Liverpool’s most recent defeat to Everton was the moment when the majority of fans lost patience with their manager.
Whilst the Blues remain an impressive and competitive Premier League force, they are still pretty inept at doing the one thing that their fans crave above anything else – namely beating that lot who play in red from over the other side of Stanley Park.
Ten Merseyside derbies have passed in league and cup since goals from Tim Cahill and Mikel Arteta beat a Liverpool side containing Sotirios Kyrgiakos, Paul Konchesky, Joe Cole, Milan Jovanovic, David Ngog and a disinterested Fernando Torres five years ago this month.
The visitors were distinctly second-best at Goodison Park that afternoon, and so supporters were in no mood for punches to be pulled.
They wanted anger, they wanted passion, but instead they got Roy Hodgson claiming that this was his team’s best performance of the season, that a ‘result’ (probably meaning a draw) would have placed the Reds in ‘Utopia’ and that success was just around the corner.
It turned out it was another s word – the sack – which was on the way for Hodgson less than three months later, and it is hard to escape the notion that the same fate lurks in Brendan Rodgers’ future if his team slip to a similarly meek defeat at Goodison Park on Sunday afternoon.
Rodgers remains resolutely convinced that he is the right man to lead Liverpool forward, but the Northern Irishman is increasingly finding that his voice would begin to echo in a room of those who share a similar belief.
Backed into a corner, Rodgers is displaying similar traits to Hodgson when he saw his brief Liverpool reign unravelling. He is resorting to denial, shifting the blame onto his players and reminding everyone of past glories. With Hodgson it was some obscure achievements in Scandinavian football and a UEFA Cup final with Inter Milan, whilst for Rodgers it is the fact that he ‘nearly won the league’ in 2013/14.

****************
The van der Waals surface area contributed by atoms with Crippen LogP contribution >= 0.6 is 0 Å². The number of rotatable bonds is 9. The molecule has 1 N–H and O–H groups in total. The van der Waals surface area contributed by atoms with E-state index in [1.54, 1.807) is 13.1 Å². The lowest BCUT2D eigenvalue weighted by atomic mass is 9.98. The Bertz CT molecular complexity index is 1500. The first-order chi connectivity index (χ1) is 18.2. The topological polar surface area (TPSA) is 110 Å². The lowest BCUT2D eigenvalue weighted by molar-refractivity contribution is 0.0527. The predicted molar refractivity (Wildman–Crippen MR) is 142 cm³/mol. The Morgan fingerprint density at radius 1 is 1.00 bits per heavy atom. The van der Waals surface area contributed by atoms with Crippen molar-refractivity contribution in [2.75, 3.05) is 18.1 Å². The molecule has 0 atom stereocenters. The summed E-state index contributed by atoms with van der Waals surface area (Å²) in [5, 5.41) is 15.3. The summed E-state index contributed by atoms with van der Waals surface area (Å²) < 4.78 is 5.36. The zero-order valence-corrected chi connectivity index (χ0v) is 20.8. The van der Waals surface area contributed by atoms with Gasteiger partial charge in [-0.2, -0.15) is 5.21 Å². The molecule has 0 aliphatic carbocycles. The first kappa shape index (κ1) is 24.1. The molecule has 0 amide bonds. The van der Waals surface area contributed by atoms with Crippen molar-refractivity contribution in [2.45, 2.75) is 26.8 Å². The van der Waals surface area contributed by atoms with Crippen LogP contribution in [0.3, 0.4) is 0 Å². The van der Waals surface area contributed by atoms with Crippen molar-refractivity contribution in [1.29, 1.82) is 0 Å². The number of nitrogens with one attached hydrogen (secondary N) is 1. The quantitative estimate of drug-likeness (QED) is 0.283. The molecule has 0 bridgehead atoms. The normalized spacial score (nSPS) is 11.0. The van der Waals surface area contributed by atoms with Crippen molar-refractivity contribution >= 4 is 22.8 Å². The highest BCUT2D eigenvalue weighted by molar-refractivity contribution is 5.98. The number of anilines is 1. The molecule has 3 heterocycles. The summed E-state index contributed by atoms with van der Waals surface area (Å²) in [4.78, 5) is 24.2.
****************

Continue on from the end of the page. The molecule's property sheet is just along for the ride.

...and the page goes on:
That the Liverpool manager chose to refer to that near miss in his bullish statements following the messy win over Aston Villa last week was particularly unfortunate.
Ever since Steven Gerrard’s stumble in the infamous loss to Chelsea 18 months ago that has been a familiar refrain from the club’s rivals, with Manchester United supporters in particular taunting Liverpool fans over what, however depressing it may sound, was their club’s big chance at earning a status they’ve craved for over a quarter of a century. Champions of England.
Everything since then has been tinged with a sadness, or a sort of hangover, from what went before. No longer do we see the team bus snaking down Anfield Road to the sight of flags, banners and flares as expectation hangs in the air. Now there is a sort of nothingness, as fans quietly ponder just what formation the manager has picked this time.
Rodgers has been unfairly criticised in many quarters, but the fact that he has become a sort of cartoon character for the social media age is only adding to the angst surrounding the club.
It is wrong to compare his entire reign with Hodgson – a dour man and manager who was never suited to the Liverpool job – but the feeling that the pair may be coming to very similar ends on Merseyside is inescapable.
Rodgers will believe that with a few tactical tweaks here, a ‘False 9’ there, maybe even an inspirational performance from a ‘nine-and-a-half’, as he called Daniel Sturridge once, will save him, but few others buy in to his long-term strategy now.
Liverpool might beat Everton on Sunday, but there’s a sense that that will only paper over widening cracks.
Far more likely is a loss, a manager refusing to accept that the end is nigh, and an ever-increasing number of angered supporters.
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